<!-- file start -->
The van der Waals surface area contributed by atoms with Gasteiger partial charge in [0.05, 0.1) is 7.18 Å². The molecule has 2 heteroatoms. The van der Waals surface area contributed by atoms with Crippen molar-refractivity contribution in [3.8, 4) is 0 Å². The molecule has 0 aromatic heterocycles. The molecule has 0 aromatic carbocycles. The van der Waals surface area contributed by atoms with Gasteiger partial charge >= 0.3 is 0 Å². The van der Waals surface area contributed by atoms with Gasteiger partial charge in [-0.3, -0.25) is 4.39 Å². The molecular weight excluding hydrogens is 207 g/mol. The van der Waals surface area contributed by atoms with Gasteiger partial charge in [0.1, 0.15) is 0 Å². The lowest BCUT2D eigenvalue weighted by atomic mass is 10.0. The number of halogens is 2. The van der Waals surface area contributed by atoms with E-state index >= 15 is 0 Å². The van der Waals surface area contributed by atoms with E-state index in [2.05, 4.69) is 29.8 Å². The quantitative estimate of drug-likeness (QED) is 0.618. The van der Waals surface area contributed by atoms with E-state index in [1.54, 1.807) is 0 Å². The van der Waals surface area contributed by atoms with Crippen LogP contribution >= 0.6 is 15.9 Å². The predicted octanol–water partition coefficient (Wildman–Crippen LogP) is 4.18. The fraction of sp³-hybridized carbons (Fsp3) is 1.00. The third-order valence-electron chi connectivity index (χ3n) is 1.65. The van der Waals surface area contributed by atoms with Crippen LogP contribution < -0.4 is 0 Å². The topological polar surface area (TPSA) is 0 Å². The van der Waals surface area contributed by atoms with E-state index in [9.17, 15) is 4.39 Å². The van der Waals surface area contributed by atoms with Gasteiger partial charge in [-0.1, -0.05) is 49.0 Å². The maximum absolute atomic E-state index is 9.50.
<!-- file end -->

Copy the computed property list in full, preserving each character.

The van der Waals surface area contributed by atoms with Gasteiger partial charge in [0.05, 0.1) is 7.18 Å². The molecule has 2 heteroatoms. The van der Waals surface area contributed by atoms with Crippen molar-refractivity contribution in [3.8, 4) is 0 Å². The molecule has 0 aromatic heterocycles. The molecule has 0 aromatic carbocycles. The van der Waals surface area contributed by atoms with Gasteiger partial charge >= 0.3 is 0 Å². The van der Waals surface area contributed by atoms with Gasteiger partial charge in [-0.3, -0.25) is 4.39 Å². The molecular weight excluding hydrogens is 207 g/mol. The van der Waals surface area contributed by atoms with Gasteiger partial charge in [0.1, 0.15) is 0 Å². The lowest BCUT2D eigenvalue weighted by atomic mass is 10.0. The number of halogens is 2. The van der Waals surface area contributed by atoms with E-state index >= 15 is 0 Å². The van der Waals surface area contributed by atoms with E-state index in [2.05, 4.69) is 29.8 Å². The quantitative estimate of drug-likeness (QED) is 0.618. The van der Waals surface area contributed by atoms with E-state index in [1.54, 1.807) is 0 Å². The van der Waals surface area contributed by atoms with Crippen LogP contribution >= 0.6 is 15.9 Å². The predicted octanol–water partition coefficient (Wildman–Crippen LogP) is 4.18. The fraction of sp³-hybridized carbons (Fsp3) is 1.00. The third-order valence-electron chi connectivity index (χ3n) is 1.65. The van der Waals surface area contributed by atoms with Crippen LogP contribution < -0.4 is 0 Å². The topological polar surface area (TPSA) is 0 Å². The van der Waals surface area contributed by atoms with E-state index in [9.17, 15) is 4.39 Å². The van der Waals surface area contributed by atoms with Gasteiger partial charge in [-0.1, -0.05) is 49.0 Å². The maximum absolute atomic E-state index is 9.50.